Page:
Finally, the remaining puzzles are either mechanical or involve finding a number of seemingly unrelated items and placing them in seemingly unrelated holes/pedestals and/or pressing them in certain symbolic order. While complex in their design they suffer from a lack of in-game hints, minimal feedback and shrouded logic. Moreover, they are utterly unrealistic and do not fit in the general context of a mystery/detective-like game. For example, while every morning the playable character has to wake up at six, read the daily newspaper, eat his breakfast and discuss possible suspects with his boss (realistic details that are greatly welcome since they enhance the game’s appeal) a few turns later he is faced with a chain of totems that, according to the author, hold some symbolic relationship with another object of the surroundings which, in turn, presents a rather ambiguous riddle when it is combined with the totems in the “correct” way.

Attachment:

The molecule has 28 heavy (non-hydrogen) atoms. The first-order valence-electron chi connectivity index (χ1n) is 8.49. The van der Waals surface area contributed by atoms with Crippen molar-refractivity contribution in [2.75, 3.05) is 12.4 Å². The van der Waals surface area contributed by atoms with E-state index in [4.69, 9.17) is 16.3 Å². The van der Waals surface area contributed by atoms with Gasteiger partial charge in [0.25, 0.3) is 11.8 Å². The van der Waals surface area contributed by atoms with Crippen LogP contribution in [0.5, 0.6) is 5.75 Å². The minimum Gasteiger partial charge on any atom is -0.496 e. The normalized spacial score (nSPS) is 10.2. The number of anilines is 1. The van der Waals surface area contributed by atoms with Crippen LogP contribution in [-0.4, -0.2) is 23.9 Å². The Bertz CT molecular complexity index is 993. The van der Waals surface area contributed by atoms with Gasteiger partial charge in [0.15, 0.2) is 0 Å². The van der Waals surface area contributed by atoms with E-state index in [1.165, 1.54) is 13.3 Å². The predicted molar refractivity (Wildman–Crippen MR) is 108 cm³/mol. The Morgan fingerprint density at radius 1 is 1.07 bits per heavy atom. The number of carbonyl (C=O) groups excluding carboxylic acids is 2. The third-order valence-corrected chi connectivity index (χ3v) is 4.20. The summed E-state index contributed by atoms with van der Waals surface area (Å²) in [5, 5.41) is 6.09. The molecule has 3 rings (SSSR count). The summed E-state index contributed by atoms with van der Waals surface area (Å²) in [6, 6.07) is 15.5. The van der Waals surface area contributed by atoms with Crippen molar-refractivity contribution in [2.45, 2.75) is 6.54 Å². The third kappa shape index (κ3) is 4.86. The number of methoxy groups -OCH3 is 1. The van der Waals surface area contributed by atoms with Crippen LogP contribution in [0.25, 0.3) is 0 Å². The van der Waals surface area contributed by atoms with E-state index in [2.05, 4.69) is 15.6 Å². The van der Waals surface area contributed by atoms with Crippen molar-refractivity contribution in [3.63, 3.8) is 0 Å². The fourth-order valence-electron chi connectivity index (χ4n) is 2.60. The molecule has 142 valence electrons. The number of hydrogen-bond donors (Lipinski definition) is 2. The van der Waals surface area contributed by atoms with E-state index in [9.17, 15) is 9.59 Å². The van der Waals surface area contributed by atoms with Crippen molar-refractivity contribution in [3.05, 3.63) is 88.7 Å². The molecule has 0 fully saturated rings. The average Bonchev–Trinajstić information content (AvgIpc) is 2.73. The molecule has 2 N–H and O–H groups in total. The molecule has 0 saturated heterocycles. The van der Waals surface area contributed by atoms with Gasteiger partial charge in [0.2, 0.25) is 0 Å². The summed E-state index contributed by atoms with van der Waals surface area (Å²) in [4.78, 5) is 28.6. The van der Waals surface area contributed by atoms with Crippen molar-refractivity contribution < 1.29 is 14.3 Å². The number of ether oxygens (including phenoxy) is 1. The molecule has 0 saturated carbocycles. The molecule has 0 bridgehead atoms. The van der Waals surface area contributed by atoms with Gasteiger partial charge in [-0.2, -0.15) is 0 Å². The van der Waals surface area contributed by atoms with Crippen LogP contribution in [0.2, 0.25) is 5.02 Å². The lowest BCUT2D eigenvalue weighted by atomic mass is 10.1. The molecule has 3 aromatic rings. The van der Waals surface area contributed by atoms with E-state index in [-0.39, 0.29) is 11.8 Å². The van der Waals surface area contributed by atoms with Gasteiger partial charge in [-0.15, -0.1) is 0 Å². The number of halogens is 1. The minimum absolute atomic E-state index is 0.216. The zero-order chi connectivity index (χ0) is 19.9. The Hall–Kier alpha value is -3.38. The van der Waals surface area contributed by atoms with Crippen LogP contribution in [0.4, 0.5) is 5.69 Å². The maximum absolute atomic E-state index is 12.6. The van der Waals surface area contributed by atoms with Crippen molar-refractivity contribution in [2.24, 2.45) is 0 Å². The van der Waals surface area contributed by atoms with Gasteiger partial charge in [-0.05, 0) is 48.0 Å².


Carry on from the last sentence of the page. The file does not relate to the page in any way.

I can’t finish the review without mentioning the excellent job the author has done in terms of game’s interface. I have to go back to Legend Entertainment's early games (for instance “Gateway” or “Eric the Unready”) to remember such a good one, and when considering its contemporaries only the excellent recent work of Emily Short (“City of Secrets”) is at par. As can be observed in the screenshot, while the left side of the screen is reserved for the text the right section encompasses both a context-sensitive photograph (that is, it changes as a function of the place and/or object the player is examining) and the game’s menu. This menu has buttons for saving/loading/quitting and a handy clickable compass as well, tools that markedly reduce the steep learning curve faced by IF novice players. By far the almost 500 photographs are the most enjoyable item. What’s more, these photographs are very handy when it comes to puzzles since they help considerably to differentiate the relevant objects in terms of gameplay utility. Another relevant feature is that the command “hint” triggers an online help system that provides from subtle and general indications to step-to-step solutions for each of the game’s puzzles.